May we allow God’s grace to so permeate our hearts and lives so that we will give it to others as freely as we have received.Praise be to you, almighty and everlasting Father of our Lord Jesus Christ. In Christ, you have given us every spiritual blessing in heaven. In Christ, you chose us before the world was made. You chose us in love to be your holy people—people who could stand before you without any fault. And before the world was made, you decided to make us your own children through Jesus Christ. It pleased you to do it. And this brings praise from us because of your wonderful grace, given to us freely, in Christ, the one you love. We have forgiveness of sins because of this lavishly rich grace. Thank you, O my Father, for your grace extending to me in Christ! Amen

James 3:13-18 – Living Wisely

Geschftsmann muss sich bei einer Weg-Gabelung entscheiden

Who is wise and understanding among you? Let them show it by their good life, by deeds done in the humility that comes from wisdom. But if you harbor bitter envy and selfish ambition in your hearts, do not boast about it or deny the truth. Such “wisdom” does not come down from heaven but is earthly, unspiritual, demonic. For where you have envy and selfish ambition, there you find disorder and every evil practice. But the wisdom that comes from heaven is first pure; then peace-loving, considerate, submissive, full of mercy and good fruit, impartial and sincere. Peacemakers who sow in peace reap a harvest of righteousness. (NIV)

The great challenge of life for everyone is to respond to it rightly – to handle the people, situations, and responsibilities of life well.  We all need wisdom.  Wisdom is doing right and just things in the concrete actual situations of life.

Wisdom is much like driving a car.  There is a certain body of knowledge that you need to drive. Driving is much more than knowing the driving manual and passing the driving test.  The purpose of knowing the laws and how to drive a car is so that you can drive well on actual roads under all kinds of traffic and weather situations.  Driving wisely means you keep your eyes on the road and are mindful of all that is going on around you and even within you.  You do not fret about why there is a curve in the road or a stop sign in a certain location.  You do not try and figure out the mechanics of a stoplight, or the philosophy behind the engineering layout of the road system.  You just try to do what needs to be done on the road to get where you need to go by responding to the conditions as they come.  In Midwest America where I live, if you drive a car, you will face snow and ice conditions; you will have to respond to a deer in the road; you will have to deal with other drivers and practice wise defensive driving skills.  And you must come to grips with your own road rage when getting from point A to point B when it does not go as you think it should.

Wisdom in the Christian life includes and is more than knowledge. The Bible is not a three-ring binder that covers every single life situation that you can simply look up and follow the three steps.  Rather, Holy Scripture has a body of knowledge contained in differing kinds of literary genres to give us wise guidance for all of life.  Like driving a car, Christian wisdom involves being attentive and mindful of the people and circumstances around us as we move through life by responding with gracious practical knowledge to everything and everyone.  So, then, wisdom is the practical application of biblical truth to all of life.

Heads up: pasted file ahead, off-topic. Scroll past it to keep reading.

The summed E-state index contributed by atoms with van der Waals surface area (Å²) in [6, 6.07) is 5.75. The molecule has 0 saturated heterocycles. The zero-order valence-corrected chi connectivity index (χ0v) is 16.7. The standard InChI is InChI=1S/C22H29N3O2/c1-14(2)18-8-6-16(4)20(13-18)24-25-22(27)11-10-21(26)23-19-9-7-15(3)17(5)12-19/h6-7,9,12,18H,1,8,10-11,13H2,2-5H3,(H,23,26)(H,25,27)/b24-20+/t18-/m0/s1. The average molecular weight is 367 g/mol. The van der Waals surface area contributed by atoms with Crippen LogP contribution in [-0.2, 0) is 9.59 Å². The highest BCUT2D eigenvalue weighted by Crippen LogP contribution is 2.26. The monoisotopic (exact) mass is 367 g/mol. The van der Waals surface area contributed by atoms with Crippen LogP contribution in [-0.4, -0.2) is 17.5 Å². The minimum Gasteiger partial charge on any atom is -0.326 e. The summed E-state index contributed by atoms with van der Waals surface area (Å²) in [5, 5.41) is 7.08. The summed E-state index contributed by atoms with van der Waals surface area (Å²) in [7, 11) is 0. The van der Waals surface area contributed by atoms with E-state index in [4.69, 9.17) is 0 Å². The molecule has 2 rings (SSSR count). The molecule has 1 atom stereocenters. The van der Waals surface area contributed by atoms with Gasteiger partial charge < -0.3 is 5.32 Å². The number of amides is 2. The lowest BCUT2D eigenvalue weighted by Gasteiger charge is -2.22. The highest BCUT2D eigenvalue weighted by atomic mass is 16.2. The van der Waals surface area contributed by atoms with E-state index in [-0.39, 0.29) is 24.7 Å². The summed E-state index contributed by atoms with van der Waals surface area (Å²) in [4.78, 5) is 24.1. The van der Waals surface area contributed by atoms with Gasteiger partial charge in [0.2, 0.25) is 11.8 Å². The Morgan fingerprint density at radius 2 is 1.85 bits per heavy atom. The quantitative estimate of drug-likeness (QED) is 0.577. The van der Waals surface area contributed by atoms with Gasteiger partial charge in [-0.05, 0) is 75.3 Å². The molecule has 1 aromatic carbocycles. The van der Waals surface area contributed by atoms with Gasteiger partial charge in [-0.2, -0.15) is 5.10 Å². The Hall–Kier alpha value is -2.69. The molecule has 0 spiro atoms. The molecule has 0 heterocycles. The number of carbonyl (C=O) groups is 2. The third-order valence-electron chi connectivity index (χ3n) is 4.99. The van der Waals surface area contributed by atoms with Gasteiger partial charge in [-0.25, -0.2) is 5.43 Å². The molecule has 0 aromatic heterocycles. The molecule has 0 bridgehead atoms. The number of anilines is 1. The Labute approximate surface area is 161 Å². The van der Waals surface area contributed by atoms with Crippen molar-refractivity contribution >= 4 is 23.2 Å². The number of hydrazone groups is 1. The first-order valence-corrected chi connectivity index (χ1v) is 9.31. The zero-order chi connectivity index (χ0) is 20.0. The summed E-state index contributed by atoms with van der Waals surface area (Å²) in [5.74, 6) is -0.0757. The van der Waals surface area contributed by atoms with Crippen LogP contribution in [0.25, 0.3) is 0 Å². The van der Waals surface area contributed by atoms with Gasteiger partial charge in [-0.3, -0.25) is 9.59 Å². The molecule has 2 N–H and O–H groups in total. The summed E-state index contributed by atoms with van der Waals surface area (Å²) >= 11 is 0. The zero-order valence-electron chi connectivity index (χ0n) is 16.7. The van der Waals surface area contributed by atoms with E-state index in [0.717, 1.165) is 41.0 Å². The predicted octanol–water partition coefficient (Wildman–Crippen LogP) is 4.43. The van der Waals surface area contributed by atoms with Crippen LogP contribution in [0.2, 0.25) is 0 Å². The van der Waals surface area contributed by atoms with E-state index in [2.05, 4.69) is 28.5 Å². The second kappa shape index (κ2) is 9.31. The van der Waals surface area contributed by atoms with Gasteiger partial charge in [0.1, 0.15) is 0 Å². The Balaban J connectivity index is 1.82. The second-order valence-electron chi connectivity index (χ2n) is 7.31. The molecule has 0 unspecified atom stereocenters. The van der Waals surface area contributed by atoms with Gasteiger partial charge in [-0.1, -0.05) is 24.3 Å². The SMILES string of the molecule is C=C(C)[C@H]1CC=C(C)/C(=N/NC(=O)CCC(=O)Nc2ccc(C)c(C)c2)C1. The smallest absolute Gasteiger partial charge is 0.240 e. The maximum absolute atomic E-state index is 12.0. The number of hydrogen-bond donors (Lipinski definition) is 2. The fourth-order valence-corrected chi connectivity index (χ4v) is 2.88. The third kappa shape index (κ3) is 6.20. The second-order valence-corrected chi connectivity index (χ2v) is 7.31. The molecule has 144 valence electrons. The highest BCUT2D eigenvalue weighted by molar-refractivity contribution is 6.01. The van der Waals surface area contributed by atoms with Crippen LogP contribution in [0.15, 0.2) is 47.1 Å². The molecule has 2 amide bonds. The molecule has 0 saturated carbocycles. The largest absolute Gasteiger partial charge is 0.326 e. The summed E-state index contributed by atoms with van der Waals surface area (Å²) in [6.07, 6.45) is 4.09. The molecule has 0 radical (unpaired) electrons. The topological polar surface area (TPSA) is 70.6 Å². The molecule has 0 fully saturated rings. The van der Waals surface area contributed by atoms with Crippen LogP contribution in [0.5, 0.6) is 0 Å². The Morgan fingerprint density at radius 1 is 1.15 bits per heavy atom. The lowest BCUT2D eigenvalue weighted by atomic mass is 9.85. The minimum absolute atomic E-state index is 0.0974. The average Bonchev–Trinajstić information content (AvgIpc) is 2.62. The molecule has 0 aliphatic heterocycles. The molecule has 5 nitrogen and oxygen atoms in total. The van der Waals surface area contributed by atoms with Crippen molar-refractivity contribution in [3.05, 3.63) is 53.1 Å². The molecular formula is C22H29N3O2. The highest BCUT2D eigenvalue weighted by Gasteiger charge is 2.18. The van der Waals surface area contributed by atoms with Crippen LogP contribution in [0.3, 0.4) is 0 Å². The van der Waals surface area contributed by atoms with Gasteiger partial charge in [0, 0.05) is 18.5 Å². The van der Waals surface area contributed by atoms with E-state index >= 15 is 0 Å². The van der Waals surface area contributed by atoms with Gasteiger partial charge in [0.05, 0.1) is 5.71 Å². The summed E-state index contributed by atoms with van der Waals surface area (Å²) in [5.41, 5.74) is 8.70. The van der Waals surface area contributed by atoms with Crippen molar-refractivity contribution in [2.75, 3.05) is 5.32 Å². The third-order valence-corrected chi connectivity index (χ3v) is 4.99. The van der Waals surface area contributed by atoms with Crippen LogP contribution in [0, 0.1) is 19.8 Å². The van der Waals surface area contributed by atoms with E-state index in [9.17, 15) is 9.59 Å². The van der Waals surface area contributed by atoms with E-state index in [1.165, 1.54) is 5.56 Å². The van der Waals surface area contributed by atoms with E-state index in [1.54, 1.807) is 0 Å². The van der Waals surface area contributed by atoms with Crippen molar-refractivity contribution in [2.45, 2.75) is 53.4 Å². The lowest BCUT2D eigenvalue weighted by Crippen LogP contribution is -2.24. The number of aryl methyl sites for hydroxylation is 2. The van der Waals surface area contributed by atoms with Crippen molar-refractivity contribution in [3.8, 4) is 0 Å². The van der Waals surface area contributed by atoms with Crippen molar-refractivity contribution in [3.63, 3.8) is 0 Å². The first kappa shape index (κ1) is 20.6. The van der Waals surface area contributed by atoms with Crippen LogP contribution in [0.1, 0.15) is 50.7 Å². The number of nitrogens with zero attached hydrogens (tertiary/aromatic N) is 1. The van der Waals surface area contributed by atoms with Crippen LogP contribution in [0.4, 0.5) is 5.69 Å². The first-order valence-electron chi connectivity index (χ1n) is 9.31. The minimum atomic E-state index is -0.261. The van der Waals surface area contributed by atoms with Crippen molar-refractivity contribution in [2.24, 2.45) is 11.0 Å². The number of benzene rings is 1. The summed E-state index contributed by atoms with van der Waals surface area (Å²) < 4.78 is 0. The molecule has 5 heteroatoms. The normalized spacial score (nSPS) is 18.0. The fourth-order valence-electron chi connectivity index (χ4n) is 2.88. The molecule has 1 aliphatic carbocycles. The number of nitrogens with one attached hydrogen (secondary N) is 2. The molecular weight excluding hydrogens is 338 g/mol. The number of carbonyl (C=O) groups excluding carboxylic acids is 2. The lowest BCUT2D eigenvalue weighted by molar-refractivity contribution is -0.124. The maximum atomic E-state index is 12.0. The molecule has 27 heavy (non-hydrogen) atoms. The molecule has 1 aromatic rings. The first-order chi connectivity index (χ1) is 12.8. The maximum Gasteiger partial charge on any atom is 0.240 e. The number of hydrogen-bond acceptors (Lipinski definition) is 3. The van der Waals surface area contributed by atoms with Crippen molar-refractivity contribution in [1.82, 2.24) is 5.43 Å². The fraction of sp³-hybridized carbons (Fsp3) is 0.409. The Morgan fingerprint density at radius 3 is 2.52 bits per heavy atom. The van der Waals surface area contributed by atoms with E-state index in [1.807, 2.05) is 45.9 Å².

Wise people possess two distinguishing marks: a good life, and a humble life. 

A wise person is the same inside and out, with integrity between the inner attitude and outward behavior.  The motive for being good springs from a disposition of meekness and gentleness.

The distinguishing mark of the unwise person is hidden agendas. 

The unwise are continually doing something, which on the surface seems altruistic and good, yet something else is driving them: bitter envy and selfish ambition. If we want to live the good life, it begins with identifying the envy that will sometimes arise within us and the selfish ambition that goes with it – then choose a path of true wisdom by embracing the good gifts and abilities of others and delight in them.  At the same time, we focus on our own gifts and abilities and are at peace with them, able to express them.  There is real beauty when this happens.

False wisdom (selfish pride) is earthly, unspiritual, and evil.  It relies on tactics of manipulation, power politics, parking lot conversations, and passive-aggressive behavior. Having good intentions but utilizing bad methods to get it is false wisdom.  Having an evil intention but cloaking it in good words is demonic. Our words and our behavior both need to be good.

The unwise person has a pathological progression occurring within them:

  1. Envy over not having something someone else has or losing something that was once possessed.
  2. Devious plans for dealing with it.
  3. Using pious language to cloak that plan in religious garb.
  4. Strife, division, and disharmony to get what they want.
  5. Unhealthy practices and habits of life which damage others.

The wise person, in contrast to the unwise, possesses seven characteristics which enables them to live well and enjoy a good life:

  1. Pure. There are no mixed motives with purity – no hidden agendas, no secret desires that are self-serving. It is a purification through repentance of the old unwise person and embrace of the new through the cross of Jesus.

“Create in me a pure heart, O God, and renew a steadfast spirit within me” (Psalm 51:10).  “Blessed are the pure in heart, for they shall see God” (Matthew 5:8).